MUNICH Re and Swiss Re, the world’s biggest reinsurance groups, yesterday reported falling profits but pledged to return money to shareholders.
German reinsurer Munich Re unveiled plans to buy back up to €1bn (£624m) of its own shares in the coming months, hoping to cheer investors after a fall in third-quarter earnings.
The firm said net profit was down 44 per cent to €637m in the period, which saw premiums and income from investments both fall by around five per cent.
Meanwhile Swiss Re said it was open to paying a special dividend after net profit fell less than expected.
Net profit tumbled 50 per cent to $1.1bn, due to the one-off gain recorded in the prior-year quarter from the sale of Admin Re’s US business.
“Further capital management measures such as a special dividend are possible but no decision will be made until we have finalised our year end results,” Swiss Re financial chief George Quinn said in a statement.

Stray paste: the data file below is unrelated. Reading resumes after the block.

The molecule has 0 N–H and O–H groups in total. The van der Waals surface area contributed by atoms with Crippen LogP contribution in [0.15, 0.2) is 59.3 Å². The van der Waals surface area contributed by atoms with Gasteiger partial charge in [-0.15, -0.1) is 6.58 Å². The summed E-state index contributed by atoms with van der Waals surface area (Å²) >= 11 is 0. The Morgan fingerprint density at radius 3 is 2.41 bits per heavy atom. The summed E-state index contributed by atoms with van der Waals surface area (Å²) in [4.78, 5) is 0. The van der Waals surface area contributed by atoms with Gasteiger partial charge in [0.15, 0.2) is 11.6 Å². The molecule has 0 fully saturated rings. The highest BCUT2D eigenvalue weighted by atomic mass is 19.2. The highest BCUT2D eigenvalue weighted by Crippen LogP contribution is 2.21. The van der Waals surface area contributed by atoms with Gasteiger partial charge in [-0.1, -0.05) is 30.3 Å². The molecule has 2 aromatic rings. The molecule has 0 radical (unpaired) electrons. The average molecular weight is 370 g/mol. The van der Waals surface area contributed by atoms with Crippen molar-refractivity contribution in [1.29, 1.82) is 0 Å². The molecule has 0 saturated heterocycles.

The company said its combined ratio, an insurance industry measure of profitability weighing payouts against premium income, was 80.9 per cent in its property and casualty arm, despite a number of large losses including the hail storms in Germany in July.
Swiss Re has also said it expects natural catastrophe pricing rates to stabilise in 2014 after a decline this year.